Comprehensive and up-to-date, this unique four-volume set offers readers a complete overview of the broad spectrum of general chemistry. It enables them to obtain a basic, yet thorough understanding of matter, the processes it undergoes, the principles that govern it, and the international cast of men and women who have been critical in the development of the science of chemistry. From elements, atoms, and molecules to terochemistry, spectroscopy, and chemical bonding, its clear and concise explanations provide an illuminating and readily comprehensible introduction. Key presentations include forty element definition articles, each providing basic periodic table information and general information on the element in question. Ninety-five biographical articles deal with prominent chemists, while other articles provide additional historical context, particularly with respect to eighteenth-, nineteenth-, and twentieth-century developments.
"synopsis" may belong to another edition of this title.
When information specialists are faced with selecting a new reference source that costs several hundreds of dollars, they want to be sure that the source contains information that is up to date, readable, and as comprehensive as the topic dictates. The Macmillan Encyclopedia of Chemistry is a new reference work for chemists and chemical libraries. It contains some 700 entries, each with bibliographies that include journal article citations as well as monographic citations. There are more than 1,500 illustrations of chemical structures, equations, and principles. A list of common abbreviations and symbols, plus a list of journal abbreviations, is provided at the beginning of each volume, as well as a modern version of the periodic table of elements. A comprehensive index is included in volume 4. Instructors will find the list of entries arranged in a conceptual order to be useful for teaching purposes.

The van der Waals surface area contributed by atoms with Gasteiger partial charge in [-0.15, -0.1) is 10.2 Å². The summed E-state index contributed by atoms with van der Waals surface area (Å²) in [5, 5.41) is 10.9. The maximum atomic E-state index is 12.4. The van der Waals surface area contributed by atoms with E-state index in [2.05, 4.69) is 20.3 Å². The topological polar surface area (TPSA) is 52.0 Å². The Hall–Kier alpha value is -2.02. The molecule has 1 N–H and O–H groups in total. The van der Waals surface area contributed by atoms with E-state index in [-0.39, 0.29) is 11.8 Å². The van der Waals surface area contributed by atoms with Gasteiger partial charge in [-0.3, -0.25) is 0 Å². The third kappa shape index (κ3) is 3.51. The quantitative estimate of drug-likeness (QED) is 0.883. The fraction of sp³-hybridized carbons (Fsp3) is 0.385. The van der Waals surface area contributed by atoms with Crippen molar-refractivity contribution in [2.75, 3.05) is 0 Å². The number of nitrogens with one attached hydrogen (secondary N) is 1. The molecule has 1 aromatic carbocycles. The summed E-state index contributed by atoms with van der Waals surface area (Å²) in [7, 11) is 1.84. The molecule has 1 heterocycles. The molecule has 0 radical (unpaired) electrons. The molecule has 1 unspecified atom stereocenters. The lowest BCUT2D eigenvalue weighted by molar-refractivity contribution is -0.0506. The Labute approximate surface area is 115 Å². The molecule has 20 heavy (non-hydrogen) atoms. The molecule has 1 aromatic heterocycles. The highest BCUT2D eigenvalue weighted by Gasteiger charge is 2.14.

There has not been another new general chemistry encyclopedia since the McGraw-Hill Encyclopedia of Chemistry, published in 1993. The McGraw-Hill encyclopedia contains all of the chemistry articles from the McGraw-Hill Encyclopedia of Science and Technology brought together in one volume. Comparing the Macmillan encyclopedia to the McGraw-Hill one is in order.
Articles in the one-volume McGraw-Hill encyclopedia pertain to chemistry and all of its allied fields. The articles are, for the most part, understandable to high-school-level readers as well as the educated public. The multivolume Macmillan encyclopedia contains articles that are strictly in the field of chemistry. The articles are more technical and intended for the researcher or someone who has more than a passing knowledge of chemistry. In order to analyze the scope of coverage of specific entries, the entry for aluminum was reviewed in both encyclopedias. In the Macmillan encyclopedia, the entry is one half page and covers only the chemical aspects of the element. In the McGraw-Hill encyclopedia the entry is more than seven pages in length and covers not only the chemical aspects of the element but also its natural occurrence, history, production, melting, and fabrication. Obviously, if one wanted to know more than just the chemical aspects of aluminum, the McGraw-Hill encyclopedia would be consulted.